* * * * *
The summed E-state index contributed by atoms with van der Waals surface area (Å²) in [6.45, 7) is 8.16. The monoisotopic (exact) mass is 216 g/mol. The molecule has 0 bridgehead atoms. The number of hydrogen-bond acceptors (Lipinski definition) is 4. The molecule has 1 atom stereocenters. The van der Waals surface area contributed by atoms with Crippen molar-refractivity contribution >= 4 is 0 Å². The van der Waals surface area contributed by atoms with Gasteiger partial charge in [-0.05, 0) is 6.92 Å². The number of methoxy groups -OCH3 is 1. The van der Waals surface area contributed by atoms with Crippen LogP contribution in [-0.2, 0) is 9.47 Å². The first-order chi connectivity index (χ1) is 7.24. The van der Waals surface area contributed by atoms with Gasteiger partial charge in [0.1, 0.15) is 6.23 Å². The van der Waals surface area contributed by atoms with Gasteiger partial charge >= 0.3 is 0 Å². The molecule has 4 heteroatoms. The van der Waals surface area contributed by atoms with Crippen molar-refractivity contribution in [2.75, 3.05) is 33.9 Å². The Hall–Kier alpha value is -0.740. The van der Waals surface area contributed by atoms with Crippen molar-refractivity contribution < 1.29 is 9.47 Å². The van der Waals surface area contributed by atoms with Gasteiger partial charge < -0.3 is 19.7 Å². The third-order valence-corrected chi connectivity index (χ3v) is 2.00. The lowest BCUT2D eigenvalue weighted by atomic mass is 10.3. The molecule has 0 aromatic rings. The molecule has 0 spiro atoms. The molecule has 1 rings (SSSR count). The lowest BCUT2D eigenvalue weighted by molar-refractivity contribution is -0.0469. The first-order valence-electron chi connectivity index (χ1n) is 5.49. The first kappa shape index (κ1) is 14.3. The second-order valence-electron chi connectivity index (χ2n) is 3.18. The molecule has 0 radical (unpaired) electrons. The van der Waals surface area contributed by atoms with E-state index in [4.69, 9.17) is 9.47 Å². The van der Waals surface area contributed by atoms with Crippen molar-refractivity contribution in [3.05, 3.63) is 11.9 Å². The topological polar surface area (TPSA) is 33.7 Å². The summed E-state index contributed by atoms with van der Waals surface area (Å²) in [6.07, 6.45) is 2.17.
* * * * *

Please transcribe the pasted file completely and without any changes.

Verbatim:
The summed E-state index contributed by atoms with van der Waals surface area (Å²) in [6.45, 7) is 8.16. The monoisotopic (exact) mass is 216 g/mol. The molecule has 0 bridgehead atoms. The number of hydrogen-bond acceptors (Lipinski definition) is 4. The molecule has 1 atom stereocenters. The van der Waals surface area contributed by atoms with Crippen molar-refractivity contribution >= 4 is 0 Å². The van der Waals surface area contributed by atoms with Gasteiger partial charge in [-0.05, 0) is 6.92 Å². The number of methoxy groups -OCH3 is 1. The van der Waals surface area contributed by atoms with Crippen LogP contribution in [-0.2, 0) is 9.47 Å². The first-order chi connectivity index (χ1) is 7.24. The van der Waals surface area contributed by atoms with Gasteiger partial charge in [0.1, 0.15) is 6.23 Å². The van der Waals surface area contributed by atoms with Gasteiger partial charge >= 0.3 is 0 Å². The molecule has 4 heteroatoms. The van der Waals surface area contributed by atoms with Crippen molar-refractivity contribution in [2.75, 3.05) is 33.9 Å². The Hall–Kier alpha value is -0.740. The van der Waals surface area contributed by atoms with Crippen molar-refractivity contribution < 1.29 is 9.47 Å². The van der Waals surface area contributed by atoms with Gasteiger partial charge < -0.3 is 19.7 Å². The third-order valence-corrected chi connectivity index (χ3v) is 2.00. The lowest BCUT2D eigenvalue weighted by atomic mass is 10.3. The molecule has 0 aromatic rings. The molecule has 0 spiro atoms. The molecule has 1 rings (SSSR count). The lowest BCUT2D eigenvalue weighted by molar-refractivity contribution is -0.0469. The first-order valence-electron chi connectivity index (χ1n) is 5.49. The first kappa shape index (κ1) is 14.3. The second-order valence-electron chi connectivity index (χ2n) is 3.18. The molecule has 0 radical (unpaired) electrons. The van der Waals surface area contributed by atoms with E-state index in [4.69, 9.17) is 9.47 Å². The van der Waals surface area contributed by atoms with Crippen molar-refractivity contribution in [3.05, 3.63) is 11.9 Å². The topological polar surface area (TPSA) is 33.7 Å². The summed E-state index contributed by atoms with van der Waals surface area (Å²) in [6.07, 6.45) is 2.17.